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What Is A Salt Free Water Softener?

What Is A Salt Free Water Softener

With ever growing concerns about water quality and environmental impact, it’s no surprise that customers are looking for alternatives to traditional salt based water softeners. You’ll be pleased to know that this kind of technology has come a long way, and is now able to offer very similar results to traditional water softening without the use of salt, electricity or moving components.

Why Customers Might Choose A Salt Free Water Softener:

  • Does not use salt to operate
  • No waste water produced
  • Better for the environment
  • Can be installed in smaller spaces
  • Offers a ‘fit and forget’ solution
  • Treated water is suitable for drinking

Before we explore this technology further, it’s important to clarify that a ‘salt free water softener’ does not physically remove the hardness minerals from your water like a traditional water softener would. Instead, they work by ‘conditioning’ the water, to prevent or reduce the chances of limescale formation from hard water. This is why we typically call them ‘scale inhibitors’ or ‘water conditioners’ instead.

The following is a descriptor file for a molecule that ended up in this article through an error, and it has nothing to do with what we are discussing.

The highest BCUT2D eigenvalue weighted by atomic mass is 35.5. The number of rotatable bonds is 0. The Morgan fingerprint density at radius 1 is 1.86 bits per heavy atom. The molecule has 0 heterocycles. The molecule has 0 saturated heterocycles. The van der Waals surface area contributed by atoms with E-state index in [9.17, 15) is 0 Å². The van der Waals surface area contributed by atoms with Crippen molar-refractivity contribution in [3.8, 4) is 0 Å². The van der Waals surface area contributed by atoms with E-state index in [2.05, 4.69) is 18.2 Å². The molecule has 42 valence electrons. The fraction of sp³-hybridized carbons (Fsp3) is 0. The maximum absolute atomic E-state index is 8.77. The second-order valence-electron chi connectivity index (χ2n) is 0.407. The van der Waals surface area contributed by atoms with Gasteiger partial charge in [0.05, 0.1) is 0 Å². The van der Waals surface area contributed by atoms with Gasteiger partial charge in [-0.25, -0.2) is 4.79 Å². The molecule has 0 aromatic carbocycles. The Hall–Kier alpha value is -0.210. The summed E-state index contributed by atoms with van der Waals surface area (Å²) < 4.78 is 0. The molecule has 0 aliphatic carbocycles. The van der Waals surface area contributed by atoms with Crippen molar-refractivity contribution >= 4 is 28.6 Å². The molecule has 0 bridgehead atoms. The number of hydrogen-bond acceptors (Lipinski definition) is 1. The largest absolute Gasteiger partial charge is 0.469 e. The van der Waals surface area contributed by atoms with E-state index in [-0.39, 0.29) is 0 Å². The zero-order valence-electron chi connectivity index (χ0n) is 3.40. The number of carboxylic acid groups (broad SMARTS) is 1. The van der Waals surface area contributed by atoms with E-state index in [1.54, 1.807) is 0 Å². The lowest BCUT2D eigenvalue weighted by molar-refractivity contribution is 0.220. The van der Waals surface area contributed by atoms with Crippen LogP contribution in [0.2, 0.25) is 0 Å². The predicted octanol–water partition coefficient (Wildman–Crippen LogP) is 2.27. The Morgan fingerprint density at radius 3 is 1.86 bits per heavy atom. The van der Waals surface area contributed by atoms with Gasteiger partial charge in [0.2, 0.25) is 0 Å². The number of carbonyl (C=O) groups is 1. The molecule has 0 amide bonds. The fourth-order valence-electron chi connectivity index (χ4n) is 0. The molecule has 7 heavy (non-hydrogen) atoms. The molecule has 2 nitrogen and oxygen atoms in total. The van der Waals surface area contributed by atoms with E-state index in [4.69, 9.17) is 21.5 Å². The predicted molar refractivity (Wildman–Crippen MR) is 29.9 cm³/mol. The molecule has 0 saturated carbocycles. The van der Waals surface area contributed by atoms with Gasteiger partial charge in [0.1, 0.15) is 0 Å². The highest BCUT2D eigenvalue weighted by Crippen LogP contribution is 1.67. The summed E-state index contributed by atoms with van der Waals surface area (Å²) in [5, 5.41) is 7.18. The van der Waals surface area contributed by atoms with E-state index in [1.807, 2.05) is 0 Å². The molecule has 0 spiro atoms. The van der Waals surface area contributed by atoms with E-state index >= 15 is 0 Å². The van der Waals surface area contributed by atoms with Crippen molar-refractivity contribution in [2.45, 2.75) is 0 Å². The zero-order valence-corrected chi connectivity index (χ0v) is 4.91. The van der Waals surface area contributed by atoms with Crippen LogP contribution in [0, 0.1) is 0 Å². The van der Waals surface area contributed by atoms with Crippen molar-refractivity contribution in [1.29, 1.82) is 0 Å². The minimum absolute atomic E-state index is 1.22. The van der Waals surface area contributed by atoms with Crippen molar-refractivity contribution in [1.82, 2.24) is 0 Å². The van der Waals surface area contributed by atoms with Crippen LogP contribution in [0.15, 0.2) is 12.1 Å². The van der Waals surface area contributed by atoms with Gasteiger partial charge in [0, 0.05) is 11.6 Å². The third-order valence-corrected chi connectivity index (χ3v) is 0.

How Does A Salt Free Water Softener Work?

There are a number of salt free technologies available, which can differ in the way they work and how effective they are. For the purposes of this example, we will focus on our Scale Block Whole House Scale Inhibitors range, which utilises a ceramic resin called TAC.

TAC is short for a process called ‘template assisted crystallisation’ which independent tests show to be 99.6% as effective as traditional salt based water softening. This crystallisation process converts the hardness minerals like calcium and magnesium into tiny, microscopic crystals which can then float freely through your pipework and appliances without sticking to form limescale. This process differs to a salt based water softener which uses ion exchange to remove hardness minerals and swap them for sodium or salt. Here’s a simplified diagram of how this technology works.

How A Salt Free Water Softener Works

What Are The Benefits Of A Salt Free Water Softener?

Salt free water softeners offer many of the same benefits that salt based water softeners do, the most important being limescale prevention. This means that your kettle, taps and showers stay free from unsightly scale deposits as well as ensuring your boiler and appliances run as efficiently as possible. Over time a TAC based system will also work to clear existing limescale deposits too – much like a traditional water softener would.

Ease Of Installation
The primary advantage of a salt free water softener is the ease and practicality of installation. They typically have a small footprint, which makes them suitable for space sensitive locations. In addition, because they do not require any salt to function they can be tucked away, without worrying about access for regular maintenance. No access to a power supply or a drain is needed either, again opening up the possibilities of where they can be installed.  

Retains Healthy Minerals